September 20, 2023

By Stuart Mitchner

Music is only understood when one goes away singing it and only loved when one falls asleep with it in one’s head, and finds it still there on waking up the next morning.

—Arnold Schoenberg (1874-1951)

You know how it is at dusk when the day has ended but it hasn’t? The ambiance of that time of day was all through everything we played.

—Richard Davis (1930-2023) on recording Astral Weeks

I’m driving Mr. Schoenberg around Princeton on his 149th birthday, it’s a fine September day, everything’s clear and bright, and we’re listening to Pierre lunaire, the atonal 21-song “melodrama” Mr. S. composed in 1912 and conducted in Berlin that October.

“Poor brave Albertine,” Mr. S. says, referring to the soprano Albertine Zehme, the vocalist/narrator at the Berlin premiere. “The real melodrama was in the audience. She had to contend with whistling, booing, laughter, and unaussprechlich insults, but the loudest voice in that crowd was the one shouting ‘Shoot him! Shoot him!’ Meaning me.”

To those who say there’s no way I could be conversing with an Austrian-American composer who died on Friday the 13th, July 1951, I’ll quote my passenger, who in 1909 announced his “complete liberation from form and symbols, cohesion and logic” because it’s “impossible to feel only one emotion. Man has many feelings, thousands at a time, each going its own way — this multicoloured, polymorphic, illogical nature of our feelings, and their associations, a rush of blood, reactions in our senses, in our nerves” is all “in my music… an expression of feeling, full of unconscious connections.” more

BRINGING SPANISH RHYTHM TO BALLET: Nayara Lopes and Arian Molina Soca of Philadelphia Ballet appear in “Carmen,” with choreography by Angel Corella. (Photo by Alexander Iziliaev)

The 2023-2024 season of Philadelphia Ballet, formerly known as Pennsylvania Ballet, marks two major milestones: the 60th anniversary of the company’s founding, and the 10th anniversary of Angel Corella’s appointment as artistic director.

The season opens at the Academy of Music October 5 with the world premiere of Corella’s Carmen. Corella is building his version from scratch — creating an outline for the story, planning the sets — even buying and designing costumes. He spent a week in Spain purchasing castanets, head pieces, and flamenco pants. more

MUSIC AND MORE: The Justin Lee Jazz Trio is among the performers at D&R Greenway Land Trust’s Harvest Moon Ball, a benefit for the historic Point Breeze Estate in Bordentown.

D&R Greenway Land Trust’s first-ever Harvest Moon Ball, featuring musicians and theater performers, will be held at the Discovery Center at Point Breeze on the evening of September 30, from 6:30 to 9:30 p.m. at 101 Park Street, Bordentown. The ticket price of $60 supports the historic and ecologically important property and can be purchased at, or by calling (609) 924-4646.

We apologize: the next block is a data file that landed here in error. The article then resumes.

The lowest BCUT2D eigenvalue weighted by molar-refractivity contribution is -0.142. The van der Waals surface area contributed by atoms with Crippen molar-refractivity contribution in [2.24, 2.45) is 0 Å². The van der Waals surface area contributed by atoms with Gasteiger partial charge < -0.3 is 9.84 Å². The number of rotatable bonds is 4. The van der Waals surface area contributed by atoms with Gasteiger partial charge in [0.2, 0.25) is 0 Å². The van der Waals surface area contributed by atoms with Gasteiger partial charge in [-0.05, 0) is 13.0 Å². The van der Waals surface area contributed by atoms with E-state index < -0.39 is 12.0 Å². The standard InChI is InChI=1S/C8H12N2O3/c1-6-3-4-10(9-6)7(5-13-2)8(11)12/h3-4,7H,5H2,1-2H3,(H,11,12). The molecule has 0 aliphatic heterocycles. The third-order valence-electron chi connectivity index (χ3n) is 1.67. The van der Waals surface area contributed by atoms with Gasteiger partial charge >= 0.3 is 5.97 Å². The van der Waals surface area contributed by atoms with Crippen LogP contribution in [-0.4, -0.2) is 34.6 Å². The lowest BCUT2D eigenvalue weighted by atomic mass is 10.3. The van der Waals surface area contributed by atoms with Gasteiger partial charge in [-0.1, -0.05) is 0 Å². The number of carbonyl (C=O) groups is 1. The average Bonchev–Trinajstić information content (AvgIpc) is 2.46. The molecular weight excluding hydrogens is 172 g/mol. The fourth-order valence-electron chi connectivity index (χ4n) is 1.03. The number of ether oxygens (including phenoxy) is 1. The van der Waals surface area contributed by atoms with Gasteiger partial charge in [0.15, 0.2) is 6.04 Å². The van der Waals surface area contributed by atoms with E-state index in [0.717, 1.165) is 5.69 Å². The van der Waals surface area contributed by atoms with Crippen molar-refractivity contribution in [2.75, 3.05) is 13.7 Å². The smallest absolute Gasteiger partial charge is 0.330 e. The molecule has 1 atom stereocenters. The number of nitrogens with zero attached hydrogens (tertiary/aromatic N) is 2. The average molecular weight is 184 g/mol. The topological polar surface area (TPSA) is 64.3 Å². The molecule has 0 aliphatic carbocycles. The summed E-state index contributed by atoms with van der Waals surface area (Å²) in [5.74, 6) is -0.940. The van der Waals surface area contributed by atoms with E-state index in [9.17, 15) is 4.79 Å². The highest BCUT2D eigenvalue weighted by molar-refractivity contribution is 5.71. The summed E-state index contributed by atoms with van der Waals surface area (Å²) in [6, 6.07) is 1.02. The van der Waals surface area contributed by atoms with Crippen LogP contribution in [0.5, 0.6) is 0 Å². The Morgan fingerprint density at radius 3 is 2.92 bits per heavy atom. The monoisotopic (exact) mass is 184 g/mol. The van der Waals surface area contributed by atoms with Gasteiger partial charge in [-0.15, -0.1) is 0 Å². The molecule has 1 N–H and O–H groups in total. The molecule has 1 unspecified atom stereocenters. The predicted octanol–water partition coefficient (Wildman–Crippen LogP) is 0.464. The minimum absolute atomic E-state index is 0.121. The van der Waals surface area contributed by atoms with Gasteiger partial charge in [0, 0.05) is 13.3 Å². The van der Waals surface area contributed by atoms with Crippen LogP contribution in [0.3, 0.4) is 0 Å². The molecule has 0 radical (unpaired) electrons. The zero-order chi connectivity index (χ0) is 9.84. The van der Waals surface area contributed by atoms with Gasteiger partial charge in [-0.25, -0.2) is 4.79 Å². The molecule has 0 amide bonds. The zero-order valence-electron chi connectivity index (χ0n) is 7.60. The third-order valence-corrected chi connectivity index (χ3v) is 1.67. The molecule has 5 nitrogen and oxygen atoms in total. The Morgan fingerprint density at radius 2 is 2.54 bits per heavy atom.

In the tradition of Joseph Bonaparte, the exiled King of Spain who entertained prominent scientists, artists, and leaders at Point Breeze in the 1820s and 1830s, guests are invited to dress as someone who once visited Point Breeze or to come as they are to see who’s who. Prominent people who visited in the 19th century included the Marquis de Lafyette, Dolley Madison, John Quincy Adams, Daniel Webster, Henry Clay, John James Audubon, Louis Mailliard, and Joseph Bonaparte’s daughter Zenaide, for whom a dove was named.  more

Bob Jenkins

Bob Jenkins: In His Own Words, a short film about the life of the Princeton resident and sculptor who taught children for many years at the Arts Council of Princeton, will be shown on Tuesday, September 26, at 6:30 p.m., in the Community Room of Princeton Public Library.

The screening will be followed by a reception attended by Jenkins, who is 92, and filmmaker and Princeton resident Krysia Kolodziej. During the reception, there will be a Q&A session where Jenkins will talk about his life and Kolodziej will discuss the making of the film. There will also be a scavenger hunt where children will look for the library’s “Cheetah” sculpture created by Jenkins. Light refreshments will be served.

Jenkins arrived in Princeton from New York City in 1991. He began teaching clay and paper mache sculpture to children at the Arts Council of Princeton in 1993.

This event is co-presented with the Arts Council of Princeton. Visit for more information.

“THE PREDICTIVE SELF”: This work by Andrew Werth of West Windsor is part of “Patterns and Rhythms,” a group exhibition on view September 28 through November 25 at the Trenton Free Public Library. An opening reception is on September 28 from 5 to 7 p.m.

The Trenton Artists Workshop Association (TAWA) and the Trenton Free Public Library will present the exhibition “Patterns and Rhythms” at the Trenton Free Public Library from September 28 through November 25. This a continuation of the art series that showcases the talent of area artists, which is slated to continue as an ongoing series. An opening reception is set for Thursday, September 28, from 5 to 7 p.m.

The exhibition features work by Andrew Werth, Léni Paquet-Morante, Florence Noonan, and Adriana Groza.  more

“GARDEN STATE”: Artist Anandi Ramanathan, whose work is shown here, will be the featured speaker for the “Inside the Artist’s Studio” series at Princeton Makes in the Princeton Shopping Center on Friday, September 22 at 6:30 p.m.